You’d think we would instinctually know what to eat, and we probably do, it just gets warped in modern society.
One last thing, why is there so much research needed to prove animal flesh is an appropriate source for nutrition?
For those of you citing The China Study, know that one thing that is not highly publicized as a part of those statistics is that the consumption of WHEAT over RICE had the same impact on health & weight as did the consumption of animal products. Statistics lie…
If you haven’t seen it, Food Inc. will make you think twice about the food you eat. Seems to me that a joyful meal, absent chemicals, gmo’s, bgh, etc. with an active lifestyle and meditation are just the trick. Stress, meds, money chasing…not good for the human system. http://www.foodincmovie.com/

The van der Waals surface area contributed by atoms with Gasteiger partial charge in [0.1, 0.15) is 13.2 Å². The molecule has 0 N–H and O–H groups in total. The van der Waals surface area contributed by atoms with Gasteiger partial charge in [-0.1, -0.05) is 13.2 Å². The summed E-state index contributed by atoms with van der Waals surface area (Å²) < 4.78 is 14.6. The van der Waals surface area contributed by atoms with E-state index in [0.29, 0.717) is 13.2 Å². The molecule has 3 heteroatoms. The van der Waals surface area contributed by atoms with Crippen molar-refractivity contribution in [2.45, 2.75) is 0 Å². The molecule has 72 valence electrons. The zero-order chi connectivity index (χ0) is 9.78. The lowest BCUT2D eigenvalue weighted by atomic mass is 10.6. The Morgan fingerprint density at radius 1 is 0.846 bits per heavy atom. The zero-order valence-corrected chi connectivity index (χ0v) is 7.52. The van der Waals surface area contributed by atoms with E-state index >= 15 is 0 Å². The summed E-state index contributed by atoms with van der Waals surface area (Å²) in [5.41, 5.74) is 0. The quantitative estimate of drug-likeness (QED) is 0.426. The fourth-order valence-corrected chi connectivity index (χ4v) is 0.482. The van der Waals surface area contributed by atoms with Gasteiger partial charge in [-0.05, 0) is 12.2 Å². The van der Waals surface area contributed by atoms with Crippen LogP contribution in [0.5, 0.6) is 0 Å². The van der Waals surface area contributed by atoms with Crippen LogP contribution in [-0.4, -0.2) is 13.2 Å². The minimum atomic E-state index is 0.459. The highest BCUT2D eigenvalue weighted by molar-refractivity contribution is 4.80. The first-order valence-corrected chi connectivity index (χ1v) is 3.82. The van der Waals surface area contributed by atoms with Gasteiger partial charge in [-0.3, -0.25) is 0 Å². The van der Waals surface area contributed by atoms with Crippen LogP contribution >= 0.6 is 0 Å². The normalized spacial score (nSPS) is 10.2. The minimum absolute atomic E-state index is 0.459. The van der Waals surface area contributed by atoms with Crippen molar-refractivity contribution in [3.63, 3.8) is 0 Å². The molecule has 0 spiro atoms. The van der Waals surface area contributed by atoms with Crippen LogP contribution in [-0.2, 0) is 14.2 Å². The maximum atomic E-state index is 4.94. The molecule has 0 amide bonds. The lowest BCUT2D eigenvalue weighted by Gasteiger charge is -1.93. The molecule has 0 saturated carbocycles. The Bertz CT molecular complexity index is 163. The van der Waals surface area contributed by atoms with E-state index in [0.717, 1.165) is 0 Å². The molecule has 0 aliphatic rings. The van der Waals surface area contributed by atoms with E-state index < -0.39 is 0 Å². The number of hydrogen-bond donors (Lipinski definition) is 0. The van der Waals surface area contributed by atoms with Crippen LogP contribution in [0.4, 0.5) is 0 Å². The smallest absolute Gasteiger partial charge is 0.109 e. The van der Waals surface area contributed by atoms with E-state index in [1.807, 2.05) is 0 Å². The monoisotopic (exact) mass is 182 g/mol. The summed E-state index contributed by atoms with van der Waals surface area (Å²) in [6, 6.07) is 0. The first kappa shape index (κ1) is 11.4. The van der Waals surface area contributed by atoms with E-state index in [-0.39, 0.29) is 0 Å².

@Michael R. Eades, MD
Thanks for the reply.
I understand what you are saying but I’m not sure the lion analogy is a good one. Generally speaking, lions are carnivores and humans are omnivores so different diet models apply. Furthermore, modern humans’ opportunity to gorge is much more frequent than the lions’ opportunity to gorge.
As I consider your comment regarding moderation, it makes me think the terms “balance” and “moderation” are not necessarily synonymous. Moderation means avoiding excess and balance means a system has a state of equilibrium. Balance can come in the form of a ratio that is not necessarily equal, which I suppose leads to things like herbivores and carnivores.